Your few vendors should get economies of scale so that they can reduce your prices. If they can grow and make money with you, then they can reinvest in processes, their processes become better and quality improves, so cost goes down further. Also your transaction costs go down."

Pricol patronised vendors who went along with Pricol. "There were others who were rigid and refused to change. Those were dropped," Mohan says.

Then he springs another surprise on you: "Our focus on vendors helped us realise Rs 6.5 crore of accrued benefits." How did he arrive at that figure now? "It was a theoretical exercise.

The materials department would earlier only get a quote from a vendor. Now they studied him, saw his capability, channelised it and helped improve it. So his rejection levels come down.

In addition, we looked at the earlier calculation of his component costs and his justification of the costs, versus the current levels. Transaction costs have also reduced."

Pricol also set up a vendor centre of excellence to impart training to vendors. Next was the ERP exercise. Satyam helped Pricol choose SAP for its implementation.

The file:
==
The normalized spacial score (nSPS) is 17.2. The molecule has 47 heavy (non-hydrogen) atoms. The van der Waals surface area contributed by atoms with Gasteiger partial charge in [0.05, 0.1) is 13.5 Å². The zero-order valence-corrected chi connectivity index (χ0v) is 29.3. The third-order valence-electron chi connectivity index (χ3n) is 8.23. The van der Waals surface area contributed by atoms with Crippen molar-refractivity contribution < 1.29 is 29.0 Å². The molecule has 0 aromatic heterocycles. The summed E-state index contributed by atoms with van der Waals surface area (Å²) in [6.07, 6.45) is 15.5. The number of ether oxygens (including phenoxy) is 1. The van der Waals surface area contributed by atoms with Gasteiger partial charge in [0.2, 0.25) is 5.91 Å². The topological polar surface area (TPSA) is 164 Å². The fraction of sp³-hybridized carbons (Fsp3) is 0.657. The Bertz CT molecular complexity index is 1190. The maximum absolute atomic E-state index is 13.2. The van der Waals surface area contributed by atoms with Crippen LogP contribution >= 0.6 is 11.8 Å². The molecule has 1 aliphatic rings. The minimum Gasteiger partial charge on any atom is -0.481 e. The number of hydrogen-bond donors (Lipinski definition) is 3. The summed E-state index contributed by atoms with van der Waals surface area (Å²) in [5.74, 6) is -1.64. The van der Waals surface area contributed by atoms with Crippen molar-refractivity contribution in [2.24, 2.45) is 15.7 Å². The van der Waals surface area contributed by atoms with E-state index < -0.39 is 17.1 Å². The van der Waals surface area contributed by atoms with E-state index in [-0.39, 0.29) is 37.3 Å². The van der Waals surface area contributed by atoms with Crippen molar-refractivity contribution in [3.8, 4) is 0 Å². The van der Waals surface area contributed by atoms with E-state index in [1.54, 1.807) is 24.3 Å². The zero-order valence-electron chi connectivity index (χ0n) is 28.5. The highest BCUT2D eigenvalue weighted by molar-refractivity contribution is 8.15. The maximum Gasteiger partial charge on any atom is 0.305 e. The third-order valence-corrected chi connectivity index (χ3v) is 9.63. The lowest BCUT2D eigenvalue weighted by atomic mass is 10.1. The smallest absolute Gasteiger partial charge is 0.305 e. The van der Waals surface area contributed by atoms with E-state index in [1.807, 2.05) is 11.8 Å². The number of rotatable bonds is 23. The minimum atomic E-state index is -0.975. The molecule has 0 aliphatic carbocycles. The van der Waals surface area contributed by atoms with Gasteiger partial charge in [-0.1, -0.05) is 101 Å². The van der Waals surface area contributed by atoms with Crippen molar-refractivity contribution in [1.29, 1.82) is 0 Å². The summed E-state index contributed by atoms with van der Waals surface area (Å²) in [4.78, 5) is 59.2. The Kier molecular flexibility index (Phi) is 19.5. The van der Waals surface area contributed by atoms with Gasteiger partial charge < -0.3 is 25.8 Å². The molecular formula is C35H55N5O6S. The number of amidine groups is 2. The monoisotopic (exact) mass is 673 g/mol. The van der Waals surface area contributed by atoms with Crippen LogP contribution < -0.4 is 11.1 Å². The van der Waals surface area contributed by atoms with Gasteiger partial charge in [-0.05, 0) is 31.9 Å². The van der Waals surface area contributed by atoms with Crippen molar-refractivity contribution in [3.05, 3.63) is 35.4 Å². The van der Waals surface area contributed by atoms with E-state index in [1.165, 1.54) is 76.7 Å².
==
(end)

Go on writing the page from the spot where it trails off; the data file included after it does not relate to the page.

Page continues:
Mohan says SAP was the best bet then, as other vendors were going down financially and SAP could be relied on. Prashanth says, "The minimum guarantee we gave Pricol was that it would take away what money it put in." The remaining was to be a bonus.

So, was the cost of the ERP implementation around the usual Rs 2.5 crore? No says Mohan vehemently. "With hardware, implementation and 101 licences of SAP it came to Rs 4 crore. In some cases, where information exchange between departments is high, we put up optic fibre connections too."

Interestingly, while SAP helped Pricol with the materials accounting, sales order processing, financial accounting, quality monitoring and assets accounting, the company still retained its legacy system. Says Prashanth, "In some 10 per cent of the areas, legacy systems were superior. Excise was a big problem, while in the area of bills accounting and passing, Pricol's systems were 10 times faster." Mohan adds, "We still do a little bit of tweaking.